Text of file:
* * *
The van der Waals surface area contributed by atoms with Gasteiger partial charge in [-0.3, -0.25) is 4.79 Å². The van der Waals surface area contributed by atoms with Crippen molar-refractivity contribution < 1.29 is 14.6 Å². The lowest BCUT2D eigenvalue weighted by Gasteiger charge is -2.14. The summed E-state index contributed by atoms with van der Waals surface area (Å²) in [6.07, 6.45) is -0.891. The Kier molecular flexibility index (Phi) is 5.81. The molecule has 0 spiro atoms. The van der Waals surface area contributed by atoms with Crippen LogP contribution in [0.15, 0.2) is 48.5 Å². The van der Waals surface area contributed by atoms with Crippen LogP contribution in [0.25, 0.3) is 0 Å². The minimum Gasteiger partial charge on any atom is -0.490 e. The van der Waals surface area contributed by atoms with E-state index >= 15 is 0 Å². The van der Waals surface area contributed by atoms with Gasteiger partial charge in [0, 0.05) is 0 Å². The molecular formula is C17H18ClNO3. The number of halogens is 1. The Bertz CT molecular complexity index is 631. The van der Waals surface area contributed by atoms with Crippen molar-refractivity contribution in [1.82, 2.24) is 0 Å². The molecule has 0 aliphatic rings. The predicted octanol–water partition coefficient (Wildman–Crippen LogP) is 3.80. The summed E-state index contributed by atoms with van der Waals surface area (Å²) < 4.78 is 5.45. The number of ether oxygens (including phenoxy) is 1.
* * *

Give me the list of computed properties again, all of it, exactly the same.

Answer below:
The van der Waals surface area contributed by atoms with Gasteiger partial charge in [-0.3, -0.25) is 4.79 Å². The van der Waals surface area contributed by atoms with Crippen molar-refractivity contribution < 1.29 is 14.6 Å². The lowest BCUT2D eigenvalue weighted by Gasteiger charge is -2.14. The summed E-state index contributed by atoms with van der Waals surface area (Å²) in [6.07, 6.45) is -0.891. The Kier molecular flexibility index (Phi) is 5.81. The molecule has 0 spiro atoms. The van der Waals surface area contributed by atoms with Crippen LogP contribution in [0.15, 0.2) is 48.5 Å². The van der Waals surface area contributed by atoms with Crippen LogP contribution in [0.25, 0.3) is 0 Å². The minimum Gasteiger partial charge on any atom is -0.490 e. The van der Waals surface area contributed by atoms with E-state index >= 15 is 0 Å². The van der Waals surface area contributed by atoms with Gasteiger partial charge in [0, 0.05) is 0 Å². The molecular formula is C17H18ClNO3. The number of halogens is 1. The Bertz CT molecular complexity index is 631. The van der Waals surface area contributed by atoms with Crippen molar-refractivity contribution in [1.82, 2.24) is 0 Å². The molecule has 0 aliphatic rings. The predicted octanol–water partition coefficient (Wildman–Crippen LogP) is 3.80. The summed E-state index contributed by atoms with van der Waals surface area (Å²) < 4.78 is 5.45. The number of ether oxygens (including phenoxy) is 1.